Everyone knows that college is stressful. You have to keep up with academics, your social life, and expectations from family members. You may have to work a part-time job on top of keeping up with your studies. Maybe you’re involved with an internship or extracurricular activities as well. Considering all of this, it’s no surprise that college can be an overwhelming experience. But we must also remember that stress doesn’t suddenly appear on your first day of school. It’s common for students to start feeling anxiety one or two years before college begins. Entrance exams and choosing the right school can present a lot of pressure. In addition, when your college experience is coming to a close, you might end up seeking another degree or going to graduate school. That’s why it’s important to take care of your mental health in college. College is an opportunity to grow, learn, and explore who you are. It can be difficult to excel if you’re not taking care of your mental health in college. In this article, we discuss common factors that cause stress and how to cope with these issues.
Common Sources of Stress for College Students
An unhealthy amount of competition is often placed on the shoulders of college students. The culture of our higher education system is deeply competitive. As we’ve seen with the latest college admissions scandal, parents and students are willing to cut corners and even break the law to get a seat at the collegiate table. It’s important to be aware of the level of competition you’re experiencing in college. Students who only feel a sense of achievement when they’ve received the best grades in the class can easily miss the essence of the college experience. While it’s important to celebrate great achievements, it’s also important to remember that this is a personal learning experience and not a competition.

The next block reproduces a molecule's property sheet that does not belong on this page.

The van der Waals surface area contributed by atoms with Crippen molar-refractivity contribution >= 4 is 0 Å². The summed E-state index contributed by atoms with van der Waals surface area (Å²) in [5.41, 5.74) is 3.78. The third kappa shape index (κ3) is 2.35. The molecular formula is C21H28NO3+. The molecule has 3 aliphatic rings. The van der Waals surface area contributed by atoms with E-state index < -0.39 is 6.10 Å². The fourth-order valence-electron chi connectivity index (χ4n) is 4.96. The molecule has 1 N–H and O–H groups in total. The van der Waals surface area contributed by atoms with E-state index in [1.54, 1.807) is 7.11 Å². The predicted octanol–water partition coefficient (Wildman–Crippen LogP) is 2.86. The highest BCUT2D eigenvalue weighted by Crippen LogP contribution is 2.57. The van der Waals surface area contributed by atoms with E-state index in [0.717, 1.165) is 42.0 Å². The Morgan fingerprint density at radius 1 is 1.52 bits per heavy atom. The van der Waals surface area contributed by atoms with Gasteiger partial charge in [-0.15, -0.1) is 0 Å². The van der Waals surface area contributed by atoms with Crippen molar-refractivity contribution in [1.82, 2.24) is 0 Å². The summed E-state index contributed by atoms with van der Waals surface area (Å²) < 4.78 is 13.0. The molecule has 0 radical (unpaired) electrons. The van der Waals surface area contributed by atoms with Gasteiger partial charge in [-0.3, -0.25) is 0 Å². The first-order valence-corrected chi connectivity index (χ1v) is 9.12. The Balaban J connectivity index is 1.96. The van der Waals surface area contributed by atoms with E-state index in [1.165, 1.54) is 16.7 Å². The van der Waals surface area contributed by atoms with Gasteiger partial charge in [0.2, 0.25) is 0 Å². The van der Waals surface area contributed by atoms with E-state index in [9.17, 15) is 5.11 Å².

Going to college presents one of life’s major dilemmas. You have to move away from old friends and learn how to make new ones. This can be an exciting idea for some, but not for everyone. Making new friends is a common struggle for most college students. This is especially true during your freshman year. Fear of rejection can absolutely affect your mental health in college. Just remember that isolation is never the answer. This can trigger feelings of depression and anxiety.
Student loan debt in the U.S. has entered into the trillions. It’s no surprise that students face an incredible financial burden before, during, and after college. Just the cost of a single textbook can make you shudder. Add in your housing costs, tuition, food, and other activities and you’re looking at a hefty price tag. The financial burden can be a strong source of stress for most students. They feel pressured to have high-paying jobs lined up during their last year of school. When you know this level of debt is waiting for you upon graduation, it can be difficult to stay focused.
Expectations from Family
Many students will enter college with specific expectations from family members. Parents send their kids off to school every year and hope they’ll return as a successful doctor, lawyer, or engineer. Some parents will want their kids to follow in their footsteps and study in the same field that they did. This can make things very complicated if you’re not interested in the goal that your parents set for you. Some students will be well into their first or second year of graduate school before they realize that they’re not interested in becoming a lawyer. Remember to reflect on what you really want out of your college experience. Don’t let unrealistic expectations stand in your way.